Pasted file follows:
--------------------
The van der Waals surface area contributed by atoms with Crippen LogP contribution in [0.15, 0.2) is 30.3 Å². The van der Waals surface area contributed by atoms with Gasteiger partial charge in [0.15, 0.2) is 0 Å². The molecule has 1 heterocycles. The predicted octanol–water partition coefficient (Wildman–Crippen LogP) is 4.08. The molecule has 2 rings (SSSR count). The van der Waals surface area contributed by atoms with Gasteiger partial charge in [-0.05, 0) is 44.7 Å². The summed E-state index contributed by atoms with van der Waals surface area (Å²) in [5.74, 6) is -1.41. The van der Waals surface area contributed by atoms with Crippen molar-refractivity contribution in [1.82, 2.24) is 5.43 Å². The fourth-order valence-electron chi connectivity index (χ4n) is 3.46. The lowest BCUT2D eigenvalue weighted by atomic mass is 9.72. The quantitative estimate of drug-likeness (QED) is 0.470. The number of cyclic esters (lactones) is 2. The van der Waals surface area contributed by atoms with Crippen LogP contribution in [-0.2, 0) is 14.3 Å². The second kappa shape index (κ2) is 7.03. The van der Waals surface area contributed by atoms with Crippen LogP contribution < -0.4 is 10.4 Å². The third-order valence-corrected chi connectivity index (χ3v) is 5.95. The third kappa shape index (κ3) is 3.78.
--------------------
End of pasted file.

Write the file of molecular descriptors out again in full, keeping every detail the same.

The van der Waals surface area contributed by atoms with Crippen LogP contribution in [0.15, 0.2) is 30.3 Å². The van der Waals surface area contributed by atoms with Gasteiger partial charge in [0.15, 0.2) is 0 Å². The molecule has 1 heterocycles. The predicted octanol–water partition coefficient (Wildman–Crippen LogP) is 4.08. The molecule has 2 rings (SSSR count). The van der Waals surface area contributed by atoms with Gasteiger partial charge in [-0.05, 0) is 44.7 Å². The summed E-state index contributed by atoms with van der Waals surface area (Å²) in [5.74, 6) is -1.41. The van der Waals surface area contributed by atoms with Crippen molar-refractivity contribution in [1.82, 2.24) is 5.43 Å². The fourth-order valence-electron chi connectivity index (χ4n) is 3.46. The lowest BCUT2D eigenvalue weighted by atomic mass is 9.72. The quantitative estimate of drug-likeness (QED) is 0.470. The number of cyclic esters (lactones) is 2. The van der Waals surface area contributed by atoms with Crippen LogP contribution in [-0.2, 0) is 14.3 Å². The second kappa shape index (κ2) is 7.03. The van der Waals surface area contributed by atoms with Crippen LogP contribution < -0.4 is 10.4 Å². The third-order valence-corrected chi connectivity index (χ3v) is 5.95. The third kappa shape index (κ3) is 3.78.